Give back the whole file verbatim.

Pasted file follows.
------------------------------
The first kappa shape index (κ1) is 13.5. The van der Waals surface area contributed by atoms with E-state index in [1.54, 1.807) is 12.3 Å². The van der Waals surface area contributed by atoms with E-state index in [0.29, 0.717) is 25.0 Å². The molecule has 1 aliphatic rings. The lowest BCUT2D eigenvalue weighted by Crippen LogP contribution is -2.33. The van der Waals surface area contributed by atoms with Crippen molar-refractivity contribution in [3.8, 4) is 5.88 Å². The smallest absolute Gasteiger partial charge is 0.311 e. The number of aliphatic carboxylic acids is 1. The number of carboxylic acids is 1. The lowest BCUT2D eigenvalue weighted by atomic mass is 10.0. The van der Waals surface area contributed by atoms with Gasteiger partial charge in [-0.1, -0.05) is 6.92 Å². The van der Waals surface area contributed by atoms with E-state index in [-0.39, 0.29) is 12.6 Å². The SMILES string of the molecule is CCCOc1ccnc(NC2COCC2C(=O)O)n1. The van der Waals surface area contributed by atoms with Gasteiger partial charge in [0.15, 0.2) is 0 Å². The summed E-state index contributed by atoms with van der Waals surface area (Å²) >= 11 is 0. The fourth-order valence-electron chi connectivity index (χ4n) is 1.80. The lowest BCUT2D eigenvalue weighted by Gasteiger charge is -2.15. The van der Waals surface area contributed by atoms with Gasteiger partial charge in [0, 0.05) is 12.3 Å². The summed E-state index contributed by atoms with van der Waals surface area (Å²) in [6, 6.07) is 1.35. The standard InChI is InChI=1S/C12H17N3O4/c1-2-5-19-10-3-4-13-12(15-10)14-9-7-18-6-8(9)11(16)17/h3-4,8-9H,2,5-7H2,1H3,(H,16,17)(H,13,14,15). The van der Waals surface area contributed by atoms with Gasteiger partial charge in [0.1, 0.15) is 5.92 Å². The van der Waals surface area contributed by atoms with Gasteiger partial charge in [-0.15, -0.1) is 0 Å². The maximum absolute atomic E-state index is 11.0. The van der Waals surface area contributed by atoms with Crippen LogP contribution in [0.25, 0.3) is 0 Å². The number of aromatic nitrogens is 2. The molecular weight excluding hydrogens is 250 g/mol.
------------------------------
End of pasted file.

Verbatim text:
The first kappa shape index (κ1) is 13.5. The van der Waals surface area contributed by atoms with E-state index in [1.54, 1.807) is 12.3 Å². The van der Waals surface area contributed by atoms with E-state index in [0.29, 0.717) is 25.0 Å². The molecule has 1 aliphatic rings. The lowest BCUT2D eigenvalue weighted by Crippen LogP contribution is -2.33. The van der Waals surface area contributed by atoms with Crippen molar-refractivity contribution in [3.8, 4) is 5.88 Å². The smallest absolute Gasteiger partial charge is 0.311 e. The number of aliphatic carboxylic acids is 1. The number of carboxylic acids is 1. The lowest BCUT2D eigenvalue weighted by atomic mass is 10.0. The van der Waals surface area contributed by atoms with Gasteiger partial charge in [-0.1, -0.05) is 6.92 Å². The van der Waals surface area contributed by atoms with E-state index in [-0.39, 0.29) is 12.6 Å². The SMILES string of the molecule is CCCOc1ccnc(NC2COCC2C(=O)O)n1. The van der Waals surface area contributed by atoms with Gasteiger partial charge in [0.15, 0.2) is 0 Å². The summed E-state index contributed by atoms with van der Waals surface area (Å²) >= 11 is 0. The fourth-order valence-electron chi connectivity index (χ4n) is 1.80. The lowest BCUT2D eigenvalue weighted by Gasteiger charge is -2.15. The van der Waals surface area contributed by atoms with Gasteiger partial charge in [0, 0.05) is 12.3 Å². The summed E-state index contributed by atoms with van der Waals surface area (Å²) in [6, 6.07) is 1.35. The standard InChI is InChI=1S/C12H17N3O4/c1-2-5-19-10-3-4-13-12(15-10)14-9-7-18-6-8(9)11(16)17/h3-4,8-9H,2,5-7H2,1H3,(H,16,17)(H,13,14,15). The van der Waals surface area contributed by atoms with Gasteiger partial charge in [0.1, 0.15) is 5.92 Å². The van der Waals surface area contributed by atoms with Gasteiger partial charge in [-0.15, -0.1) is 0 Å². The maximum absolute atomic E-state index is 11.0. The van der Waals surface area contributed by atoms with Crippen LogP contribution in [0.25, 0.3) is 0 Å². The number of aromatic nitrogens is 2. The molecular weight excluding hydrogens is 250 g/mol.